Database management is a system of managing the information that is used to support a company’s business operations. It involves storing data, disseminating it to users and applications and editing it when needed as well as monitoring changes in data and preventing data corruption due to unexpected failure. It is one component of a company’s overall informational infrastructure that aids in decision-making and growth of the company as well as compliance with laws like the GDPR and the California Consumer Privacy Act.

In the 1960s, Charles Bachman and IBM among others came up with the first database systems. They evolved into information management systems (IMS) which allowed large amounts data to be stored and retrieved for a variety of reasons. From calculating inventory to aiding complicated financial accounting functions, and human resource functions.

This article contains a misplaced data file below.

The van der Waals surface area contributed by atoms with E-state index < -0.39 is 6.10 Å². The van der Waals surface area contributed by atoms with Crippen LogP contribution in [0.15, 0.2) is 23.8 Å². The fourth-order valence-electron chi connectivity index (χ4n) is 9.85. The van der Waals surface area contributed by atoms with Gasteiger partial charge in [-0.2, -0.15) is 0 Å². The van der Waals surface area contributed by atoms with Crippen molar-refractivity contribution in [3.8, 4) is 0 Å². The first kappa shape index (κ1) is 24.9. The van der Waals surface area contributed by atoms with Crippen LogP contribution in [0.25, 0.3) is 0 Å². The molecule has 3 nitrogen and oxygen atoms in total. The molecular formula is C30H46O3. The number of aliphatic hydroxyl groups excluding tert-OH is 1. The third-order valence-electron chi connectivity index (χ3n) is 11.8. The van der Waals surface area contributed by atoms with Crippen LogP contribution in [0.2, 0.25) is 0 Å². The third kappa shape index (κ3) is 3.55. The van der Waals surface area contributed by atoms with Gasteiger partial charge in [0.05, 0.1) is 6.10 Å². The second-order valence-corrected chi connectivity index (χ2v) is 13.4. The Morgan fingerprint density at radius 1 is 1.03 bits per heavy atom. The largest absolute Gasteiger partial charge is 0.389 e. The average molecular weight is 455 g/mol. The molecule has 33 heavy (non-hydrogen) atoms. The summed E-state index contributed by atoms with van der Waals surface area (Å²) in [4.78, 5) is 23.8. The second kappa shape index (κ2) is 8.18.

A database is a set of tables that arrange data according to a certain pattern, for example, one-to-many relationships. It uses primary keys to identify records and permit cross-references between tables. Each table has a set of fields, referred to as attributes, that contain information about data entities. The most widely used type of database that is currently in use is a relational model created by E. F. « Ted » Codd at IBM in the 1970s. The design is based on normalizing the data, making it easier to use. It is also simpler to update data because it doesn’t require the modification of various databases.

Most DBMSs support multiple types of databases by offering different internal and external levels of organization. The internal level addresses costs, scalability, and other operational concerns, such as the layout of the database’s physical storage. The external level is the representation of the database on user interfaces and applications. It could comprise a combination of various external views (based on the various data models) and could also include virtual tables that are computed using generic data to improve performance.